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Part IV: Arnold Elementary School

The Arnold Elementary School is shown on both the Martinet map of 1860 and the Hopkins Atlas of 1878. It is said that Thomas H. Arnold donated the land for the school. The building and grounds were located at the intersection of Baltimore and Annapolis Boulevard and Church Road.

In a document written about the Arnold community in the 1840s by Masonetta Stinchcomb Waring, she reports there were no public schools at this time. Groups of farmers hired teachers. They held classes in churches, homes, or halls. The teachers were usually students who were studying for some profession, or sometimes, the local itinerant Methodist minister. Discipline was described as having the unruly child “kneel on a fence rail, hold a book aloft in one hand, switch in the other, until the teacher calmed the others down.”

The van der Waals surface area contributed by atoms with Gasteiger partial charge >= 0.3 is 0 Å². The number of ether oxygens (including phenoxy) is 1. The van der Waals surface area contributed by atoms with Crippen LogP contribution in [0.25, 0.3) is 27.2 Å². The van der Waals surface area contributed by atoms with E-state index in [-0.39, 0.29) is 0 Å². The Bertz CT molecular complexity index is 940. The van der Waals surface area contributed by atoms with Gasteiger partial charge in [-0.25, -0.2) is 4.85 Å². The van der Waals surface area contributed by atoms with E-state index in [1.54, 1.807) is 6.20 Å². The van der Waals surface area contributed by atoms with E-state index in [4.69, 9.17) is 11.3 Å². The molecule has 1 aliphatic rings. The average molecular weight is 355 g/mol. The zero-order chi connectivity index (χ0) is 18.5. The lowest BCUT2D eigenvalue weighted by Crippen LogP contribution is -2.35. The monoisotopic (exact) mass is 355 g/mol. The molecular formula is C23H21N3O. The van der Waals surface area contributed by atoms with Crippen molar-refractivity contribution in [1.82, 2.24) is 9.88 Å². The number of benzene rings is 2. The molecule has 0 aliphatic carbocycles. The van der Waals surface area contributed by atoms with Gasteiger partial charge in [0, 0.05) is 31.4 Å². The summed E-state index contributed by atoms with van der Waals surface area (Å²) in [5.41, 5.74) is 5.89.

We have no idea what the first school looked like. We do know what the Arnold School looked like in 1912 from a photo contributed by Mrs. Mildred C. Schoch.

These recollections come from an article written for the October 1981 issue of the Quarterly News Bulletin of the Ann Arundel County Historical Society by Mrs. Mildred C. Schoch. She recalls:

The entrance was a vestibule where we hung our coats and left our lunch boxes
on a shelf. It was heated by a large pot-bellied stove which I always feared for it
had cracks through which the coals glowed and I always imagined it would
explode some day! Besides heating the room we used it for heating cocoa and hot
water for dyeing Easter eggs; later we also had soup on cold days.
Our teacher was Mrs. Frank Rice, Sarah Robinson Rice, who was “Miss Sadie” to all. She was organist for our church and so we benefited from her talents at school and at church when she put on entertainments for Children’s Day and Christmas.